Electronic stimulation is a modality used by Physical Therapists that uses electrical pulses to accelerate injury recovery, to improve muscle function and strength, and to manage pain, especially for patients who don’t respond well to traditional methods of pain management. E-stim can be used to treat a host of conditions and injuries, including: back pain, joint pain, arthritis, muscle injuries, poor muscle strength, spinal cord injuries, and strokes.
What to Expect
Electrodes (small sticky pads) are placed on the skin at the site of the area receiving treatment. Those electrodes are connected to a machine by wires, which deliver electrical pulses to the body. Patients may feel tingling at the treatment sight and, depending on the type of e-stim, may also feel muscles twitching.
E-stim used to treat muscle spasms or for pain relief does not require patients to actively participate. E-stim used to improve muscle strength or function may require the patient to actively contract muscles during treatment.
Sessions last around 10-15 minutes. Patients may need multiple sessions to start to feel the positive effects, depending on the severity of their illness or injury.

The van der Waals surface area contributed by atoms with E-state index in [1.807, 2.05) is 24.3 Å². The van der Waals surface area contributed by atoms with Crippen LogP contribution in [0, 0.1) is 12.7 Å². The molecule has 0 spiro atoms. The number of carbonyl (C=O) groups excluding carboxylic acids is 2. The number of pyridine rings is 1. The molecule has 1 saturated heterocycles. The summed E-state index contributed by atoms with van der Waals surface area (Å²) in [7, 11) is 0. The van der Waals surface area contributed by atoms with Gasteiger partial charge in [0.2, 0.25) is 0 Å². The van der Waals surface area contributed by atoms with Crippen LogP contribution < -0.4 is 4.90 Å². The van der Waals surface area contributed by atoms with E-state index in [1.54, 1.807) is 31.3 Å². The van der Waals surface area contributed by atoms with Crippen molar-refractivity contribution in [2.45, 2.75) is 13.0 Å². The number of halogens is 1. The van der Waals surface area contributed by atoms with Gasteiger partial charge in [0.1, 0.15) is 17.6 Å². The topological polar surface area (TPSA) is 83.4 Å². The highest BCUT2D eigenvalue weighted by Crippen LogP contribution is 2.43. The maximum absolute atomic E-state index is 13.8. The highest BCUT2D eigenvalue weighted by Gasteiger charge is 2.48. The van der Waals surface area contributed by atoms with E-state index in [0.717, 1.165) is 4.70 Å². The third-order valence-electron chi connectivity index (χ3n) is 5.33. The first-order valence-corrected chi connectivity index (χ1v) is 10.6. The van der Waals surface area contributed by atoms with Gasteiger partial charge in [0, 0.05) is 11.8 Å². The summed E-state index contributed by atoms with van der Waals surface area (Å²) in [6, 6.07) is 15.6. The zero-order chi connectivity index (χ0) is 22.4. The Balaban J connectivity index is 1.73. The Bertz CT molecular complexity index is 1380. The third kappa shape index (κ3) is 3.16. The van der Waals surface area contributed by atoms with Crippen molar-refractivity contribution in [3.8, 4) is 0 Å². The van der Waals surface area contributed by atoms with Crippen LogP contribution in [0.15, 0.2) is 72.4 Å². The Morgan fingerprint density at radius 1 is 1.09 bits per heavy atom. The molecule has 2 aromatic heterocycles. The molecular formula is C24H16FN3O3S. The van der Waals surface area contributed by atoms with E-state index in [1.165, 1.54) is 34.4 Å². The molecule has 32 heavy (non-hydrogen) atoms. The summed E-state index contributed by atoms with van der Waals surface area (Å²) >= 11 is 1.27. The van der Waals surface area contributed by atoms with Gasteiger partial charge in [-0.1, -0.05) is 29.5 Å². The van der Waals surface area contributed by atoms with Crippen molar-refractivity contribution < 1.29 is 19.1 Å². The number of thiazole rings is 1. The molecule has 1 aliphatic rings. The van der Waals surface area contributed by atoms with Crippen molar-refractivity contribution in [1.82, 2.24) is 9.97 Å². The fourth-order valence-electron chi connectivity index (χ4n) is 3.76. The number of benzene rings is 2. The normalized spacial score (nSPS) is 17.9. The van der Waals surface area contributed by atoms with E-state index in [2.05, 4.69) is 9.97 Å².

Common Types of E-Stim
Electrical muscle stimulation, or EMS, is a type of e-stim that targets muscles. Electrical pulses are sent to the affected area and cause the muscles to contract, which increases blood flow to the area and helps to heal injuries.
Transcutaneous electrical nerve stimulation, also known as TENS, is another popular form of e-stim. Pulses on a different wavelength target nerves and can block pain receptors from being sent to the brain, which helps with pain management.
Iontophoresis is another type of e-stim used to push medicine through the skin and into the body using an electrical current.
The most common side effects of e-stim are irritation or burning at the treatment sight.
E-stim may be dangerous for patients with implanted medical devices and is not recommended. E-stim may be used to help with labor pain in some cases, but is generally not recommended for pregnant patients.
To find out if e-stim is right for you, contact the Vereen Center today!